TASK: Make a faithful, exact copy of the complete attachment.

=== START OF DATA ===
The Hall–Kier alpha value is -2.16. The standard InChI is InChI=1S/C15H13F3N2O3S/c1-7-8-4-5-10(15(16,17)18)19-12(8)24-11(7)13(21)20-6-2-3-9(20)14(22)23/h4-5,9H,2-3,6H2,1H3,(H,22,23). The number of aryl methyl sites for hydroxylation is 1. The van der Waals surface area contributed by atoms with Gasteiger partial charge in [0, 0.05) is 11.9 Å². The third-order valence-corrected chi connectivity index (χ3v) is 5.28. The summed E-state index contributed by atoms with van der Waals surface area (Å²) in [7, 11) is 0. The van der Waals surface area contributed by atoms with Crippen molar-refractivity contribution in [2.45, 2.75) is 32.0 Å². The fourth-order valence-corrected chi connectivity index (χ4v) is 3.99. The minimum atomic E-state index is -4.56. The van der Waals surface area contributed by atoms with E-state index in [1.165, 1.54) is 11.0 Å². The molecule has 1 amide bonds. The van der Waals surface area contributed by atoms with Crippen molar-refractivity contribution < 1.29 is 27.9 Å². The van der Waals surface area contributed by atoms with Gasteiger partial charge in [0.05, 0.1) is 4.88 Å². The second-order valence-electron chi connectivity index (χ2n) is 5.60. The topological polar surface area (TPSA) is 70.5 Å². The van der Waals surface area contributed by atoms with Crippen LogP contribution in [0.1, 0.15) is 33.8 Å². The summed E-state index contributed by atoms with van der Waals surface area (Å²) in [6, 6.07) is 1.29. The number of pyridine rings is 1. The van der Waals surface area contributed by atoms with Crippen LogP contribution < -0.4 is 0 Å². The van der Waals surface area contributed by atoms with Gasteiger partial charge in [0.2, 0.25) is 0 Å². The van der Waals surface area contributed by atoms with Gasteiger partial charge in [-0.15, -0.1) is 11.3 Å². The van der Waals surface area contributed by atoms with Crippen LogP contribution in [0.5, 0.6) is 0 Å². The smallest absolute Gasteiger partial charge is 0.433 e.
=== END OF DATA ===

The Hall–Kier alpha value is -2.16. The standard InChI is InChI=1S/C15H13F3N2O3S/c1-7-8-4-5-10(15(16,17)18)19-12(8)24-11(7)13(21)20-6-2-3-9(20)14(22)23/h4-5,9H,2-3,6H2,1H3,(H,22,23). The number of aryl methyl sites for hydroxylation is 1. The van der Waals surface area contributed by atoms with Gasteiger partial charge in [0, 0.05) is 11.9 Å². The third-order valence-corrected chi connectivity index (χ3v) is 5.28. The summed E-state index contributed by atoms with van der Waals surface area (Å²) in [7, 11) is 0. The van der Waals surface area contributed by atoms with Crippen molar-refractivity contribution in [2.45, 2.75) is 32.0 Å². The fourth-order valence-corrected chi connectivity index (χ4v) is 3.99. The minimum atomic E-state index is -4.56. The van der Waals surface area contributed by atoms with E-state index in [1.165, 1.54) is 11.0 Å². The molecule has 1 amide bonds. The van der Waals surface area contributed by atoms with Crippen molar-refractivity contribution < 1.29 is 27.9 Å². The van der Waals surface area contributed by atoms with Gasteiger partial charge in [0.05, 0.1) is 4.88 Å². The second-order valence-electron chi connectivity index (χ2n) is 5.60. The topological polar surface area (TPSA) is 70.5 Å². The van der Waals surface area contributed by atoms with Crippen LogP contribution in [0.1, 0.15) is 33.8 Å². The summed E-state index contributed by atoms with van der Waals surface area (Å²) in [6, 6.07) is 1.29. The number of pyridine rings is 1. The van der Waals surface area contributed by atoms with Crippen LogP contribution < -0.4 is 0 Å². The van der Waals surface area contributed by atoms with Gasteiger partial charge in [0.2, 0.25) is 0 Å². The van der Waals surface area contributed by atoms with Gasteiger partial charge in [-0.15, -0.1) is 11.3 Å². The van der Waals surface area contributed by atoms with Crippen LogP contribution in [0.5, 0.6) is 0 Å². The smallest absolute Gasteiger partial charge is 0.433 e.